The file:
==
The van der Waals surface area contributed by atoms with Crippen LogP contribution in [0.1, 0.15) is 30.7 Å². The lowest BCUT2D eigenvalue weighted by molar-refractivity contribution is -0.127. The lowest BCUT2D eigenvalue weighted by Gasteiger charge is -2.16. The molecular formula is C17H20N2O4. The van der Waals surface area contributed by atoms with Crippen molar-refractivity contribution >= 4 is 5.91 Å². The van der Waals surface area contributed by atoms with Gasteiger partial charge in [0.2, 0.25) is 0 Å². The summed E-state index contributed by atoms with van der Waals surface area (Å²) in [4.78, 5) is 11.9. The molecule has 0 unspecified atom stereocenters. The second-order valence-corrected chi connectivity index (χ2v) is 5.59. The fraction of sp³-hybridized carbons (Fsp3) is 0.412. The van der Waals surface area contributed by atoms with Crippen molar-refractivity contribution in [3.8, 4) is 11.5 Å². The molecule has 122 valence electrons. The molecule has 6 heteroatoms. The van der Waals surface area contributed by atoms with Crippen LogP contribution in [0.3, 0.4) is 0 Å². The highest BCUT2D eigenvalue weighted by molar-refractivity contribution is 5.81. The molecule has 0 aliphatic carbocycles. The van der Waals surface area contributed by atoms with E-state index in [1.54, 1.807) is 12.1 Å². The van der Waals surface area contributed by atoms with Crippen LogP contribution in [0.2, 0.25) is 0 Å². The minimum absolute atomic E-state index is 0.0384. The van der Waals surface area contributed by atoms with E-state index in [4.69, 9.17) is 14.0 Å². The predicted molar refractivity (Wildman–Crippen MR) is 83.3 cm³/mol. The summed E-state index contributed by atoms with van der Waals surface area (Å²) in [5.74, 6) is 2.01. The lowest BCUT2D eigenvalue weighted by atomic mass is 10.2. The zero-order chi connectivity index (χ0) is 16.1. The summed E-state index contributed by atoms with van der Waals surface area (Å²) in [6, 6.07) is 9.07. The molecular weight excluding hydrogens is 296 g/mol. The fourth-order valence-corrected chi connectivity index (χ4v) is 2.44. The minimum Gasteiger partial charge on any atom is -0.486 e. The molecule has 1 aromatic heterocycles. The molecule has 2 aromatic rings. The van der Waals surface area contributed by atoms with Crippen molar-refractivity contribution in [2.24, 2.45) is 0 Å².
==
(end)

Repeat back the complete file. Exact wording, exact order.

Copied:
The van der Waals surface area contributed by atoms with Crippen LogP contribution in [0.1, 0.15) is 30.7 Å². The lowest BCUT2D eigenvalue weighted by molar-refractivity contribution is -0.127. The lowest BCUT2D eigenvalue weighted by Gasteiger charge is -2.16. The molecular formula is C17H20N2O4. The van der Waals surface area contributed by atoms with Crippen molar-refractivity contribution >= 4 is 5.91 Å². The van der Waals surface area contributed by atoms with Gasteiger partial charge in [0.2, 0.25) is 0 Å². The summed E-state index contributed by atoms with van der Waals surface area (Å²) in [4.78, 5) is 11.9. The molecule has 0 unspecified atom stereocenters. The second-order valence-corrected chi connectivity index (χ2v) is 5.59. The fraction of sp³-hybridized carbons (Fsp3) is 0.412. The van der Waals surface area contributed by atoms with Crippen molar-refractivity contribution in [3.8, 4) is 11.5 Å². The molecule has 122 valence electrons. The molecule has 6 heteroatoms. The van der Waals surface area contributed by atoms with Crippen LogP contribution in [0.3, 0.4) is 0 Å². The highest BCUT2D eigenvalue weighted by molar-refractivity contribution is 5.81. The molecule has 0 aliphatic carbocycles. The van der Waals surface area contributed by atoms with E-state index in [1.54, 1.807) is 12.1 Å². The van der Waals surface area contributed by atoms with Crippen LogP contribution in [0.2, 0.25) is 0 Å². The minimum absolute atomic E-state index is 0.0384. The van der Waals surface area contributed by atoms with E-state index in [4.69, 9.17) is 14.0 Å². The predicted molar refractivity (Wildman–Crippen MR) is 83.3 cm³/mol. The summed E-state index contributed by atoms with van der Waals surface area (Å²) in [5.74, 6) is 2.01. The lowest BCUT2D eigenvalue weighted by atomic mass is 10.2. The zero-order chi connectivity index (χ0) is 16.1. The summed E-state index contributed by atoms with van der Waals surface area (Å²) in [6, 6.07) is 9.07. The molecular weight excluding hydrogens is 296 g/mol. The fourth-order valence-corrected chi connectivity index (χ4v) is 2.44. The minimum Gasteiger partial charge on any atom is -0.486 e. The molecule has 1 aromatic heterocycles. The molecule has 2 aromatic rings. The van der Waals surface area contributed by atoms with Crippen molar-refractivity contribution in [2.24, 2.45) is 0 Å².